The Infant Feeding Action Coalition USA, Inc. (IN.FACT.USA) has put together a piece detailing the global recall of contaminated Abbott powdered formulas.
In February 2022, the largest U.S. infant formula manufacturer recalled three brands of its powdered formula and one breastmilk fortifier and shut down its main manufacturing facility in Sturgis, Michigan following reports of Cronobacter infections in infants who had consumed formula manufactured at the Sturgis plant. It’s noteworthy that the initial recalls were voluntary–not required by the US Food and Drug Administration (FDA)— and they only came after nine babies died between September 2021 and January 2022 from infections.
Let’s focus on that, the death of these babies, Tameka L. Jackson-Dyer, BASc, IBCLC, CHW urges in her Great Lakes Breastfeeding webinar Feed the Baby: Lactation, Contamination, and the American Formula Crisis.
One infant death is one too many. Initially, two deaths were reported; however, Freedom of Information requests and whistleblower action revealed that not only two, but another seven infants in the U.S. were reported to have died after consuming powdered infant formula manufactured at the Abbott factory.
“During the same period, 25 severe infections categorized as ‘Life Threatening Illness/Injury’ and 80 instances of ‘Non-Life Threatening Illness/Injury’ were reported among infants who were fed these formulas,” The Abbott Powdered Formula Scandal also points out.
“Until Cronobacter infections require mandatory notification, the number of cases of illness or deaths will never be known. Neither will their extent in the 37 countries which imported the potentially contaminated Abbott formula.”
In The Four Pillars of Infant Nutrition Security in the United States, author Amelia Psmythe Seger points out that “The U.S. has not regulated the marketing practices of the commercial milk formula industry, unlike 70% of the world, which has implemented at least some part of the WHO’s International Code of Marketing of Breast-Milk Substitutes. In the absence of regulation, these marketing practices are predatory.”
Psmythe Seger goes on to urge, “Diversify the nation’s production of infant formula. Plainly it is a mistake to allow 42% of the infant formula in this country to be produced not only by one company but by one factory of that company. Infant formula companies are part of an infant food security system, but we don’t have to be so dependent on that industry.”
[For more on commercial influence, you can watch USBC’s series of Unpacking Commercial Milk Formula Marketing Webinar Recordings]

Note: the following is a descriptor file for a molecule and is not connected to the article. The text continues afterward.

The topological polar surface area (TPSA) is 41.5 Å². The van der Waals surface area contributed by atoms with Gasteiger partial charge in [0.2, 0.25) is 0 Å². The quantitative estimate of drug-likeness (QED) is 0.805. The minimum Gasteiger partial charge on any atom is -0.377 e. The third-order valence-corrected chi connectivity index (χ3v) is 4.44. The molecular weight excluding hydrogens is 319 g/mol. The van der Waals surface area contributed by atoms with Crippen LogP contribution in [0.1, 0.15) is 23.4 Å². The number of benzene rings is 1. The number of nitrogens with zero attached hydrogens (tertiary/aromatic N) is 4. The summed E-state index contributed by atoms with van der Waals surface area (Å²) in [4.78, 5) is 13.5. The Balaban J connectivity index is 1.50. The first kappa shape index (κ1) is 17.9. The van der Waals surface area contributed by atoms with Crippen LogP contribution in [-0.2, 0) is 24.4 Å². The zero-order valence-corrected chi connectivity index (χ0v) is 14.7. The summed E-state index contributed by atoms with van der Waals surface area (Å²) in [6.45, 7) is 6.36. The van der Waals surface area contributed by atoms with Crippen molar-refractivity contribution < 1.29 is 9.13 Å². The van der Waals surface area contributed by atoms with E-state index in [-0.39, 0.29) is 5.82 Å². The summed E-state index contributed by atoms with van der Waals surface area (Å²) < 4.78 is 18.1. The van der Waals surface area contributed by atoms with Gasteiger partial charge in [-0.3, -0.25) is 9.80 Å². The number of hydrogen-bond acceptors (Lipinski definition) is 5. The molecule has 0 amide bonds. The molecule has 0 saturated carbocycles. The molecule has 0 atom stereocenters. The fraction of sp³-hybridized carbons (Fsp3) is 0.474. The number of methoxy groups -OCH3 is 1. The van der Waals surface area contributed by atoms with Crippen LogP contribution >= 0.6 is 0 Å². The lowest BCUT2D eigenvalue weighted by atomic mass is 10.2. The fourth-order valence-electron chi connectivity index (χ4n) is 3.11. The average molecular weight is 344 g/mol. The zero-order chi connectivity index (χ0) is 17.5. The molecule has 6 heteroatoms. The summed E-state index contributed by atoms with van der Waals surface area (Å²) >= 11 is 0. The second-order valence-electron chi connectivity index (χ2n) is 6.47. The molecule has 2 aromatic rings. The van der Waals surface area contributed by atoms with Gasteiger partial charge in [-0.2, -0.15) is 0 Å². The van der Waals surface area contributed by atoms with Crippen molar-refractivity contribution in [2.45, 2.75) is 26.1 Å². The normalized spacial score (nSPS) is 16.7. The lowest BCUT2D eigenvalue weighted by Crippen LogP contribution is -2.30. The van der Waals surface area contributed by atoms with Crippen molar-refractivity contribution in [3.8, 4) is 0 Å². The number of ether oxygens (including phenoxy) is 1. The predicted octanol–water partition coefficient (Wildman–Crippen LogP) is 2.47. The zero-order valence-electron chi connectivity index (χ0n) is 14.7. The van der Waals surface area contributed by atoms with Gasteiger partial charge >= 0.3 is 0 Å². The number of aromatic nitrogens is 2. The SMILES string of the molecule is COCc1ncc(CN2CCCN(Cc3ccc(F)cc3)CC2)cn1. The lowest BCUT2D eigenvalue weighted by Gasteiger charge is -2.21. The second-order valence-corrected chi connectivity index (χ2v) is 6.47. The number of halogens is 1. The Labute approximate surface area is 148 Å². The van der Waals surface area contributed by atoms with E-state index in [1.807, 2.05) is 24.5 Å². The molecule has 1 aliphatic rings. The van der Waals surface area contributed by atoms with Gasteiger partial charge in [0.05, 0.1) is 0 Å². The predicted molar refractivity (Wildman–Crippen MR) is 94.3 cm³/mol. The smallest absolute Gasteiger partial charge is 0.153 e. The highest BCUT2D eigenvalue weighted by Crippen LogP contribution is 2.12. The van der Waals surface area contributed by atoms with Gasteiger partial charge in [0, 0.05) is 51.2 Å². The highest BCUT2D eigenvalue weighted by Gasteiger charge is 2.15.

A history of breastmilk substitutes laid out by Jackson-Dyer reminds us that before the advent of commercial infant formulas, wet nursing was the original supplemental feeding.
Considering the infant feeding landscape today, Jackson-Dyer quotes Michigan Breastfeeding Network Executive Director Shannon McKenney Shubert, MPH, CLC: “In my 12-year career in the field of human milk feeding, I have never once met a birthing parent who ‘chose not to breastfeed.’ In this country, whether to breastfeed is not a choice. In this country, whether to breastfeed is a question of ‘Within all the systems of oppression that I navigate, what is the best combination of things I can do to ensure the survival of my baby, myself and the rest of my family?’”
With this context in mind, Jackson-Dyer confronts the idea that yes, babies must be fed, but fed is not best; instead, it is required, she says in her webinar.
“It is the absolute minimum to sustain life,” she reminds us. “We can’t just feed the baby anything.”
Again in The Four Pillars of Infant Nutrition Security in the United States, Psmythe Seger shines light on nonprofit donor milk banks which provide pasteurized donor human milk for human babies, “the next best thing to mom.”
“Enhance the national network of nonprofit donor milk banks,” Psmythe Seger writes. “Support innovative partnerships across existing structures, taking a cue from a national model such as what exists in Brazil. Consider: Red Cross has the infrastructure to support donor screening; WIC offices or community health clinics could be donor drop-off sites; more hospitals could provide space and equipment for donor milk processing and distribution, as some have done. Models exist to create an affordable and plentiful alternative to commercial milk formula when a parent’s own milk is not available.”
This fall, the Access to Donor Milk Act (ADMA) was introduced in the House. ADMA would increase federal support for nonprofit milk banks and access to donor milk for medically-vulnerable infants.
What’s more, the legislation would allow state agencies to use WIC funding to promote the need for donor milk, provide emergency capacity funding when there is a demand for donor milk, create a donor milk awareness program, and require the secretary of HHS through the FDA to issue a rule clarifying the regulatory status of donor milk provided by nonprofit milk banks.
Stay tuned for how you can help support this legislation. For other legislative and policies opportunities that support healthy infant feeding, visit USBC’s Take Action page here.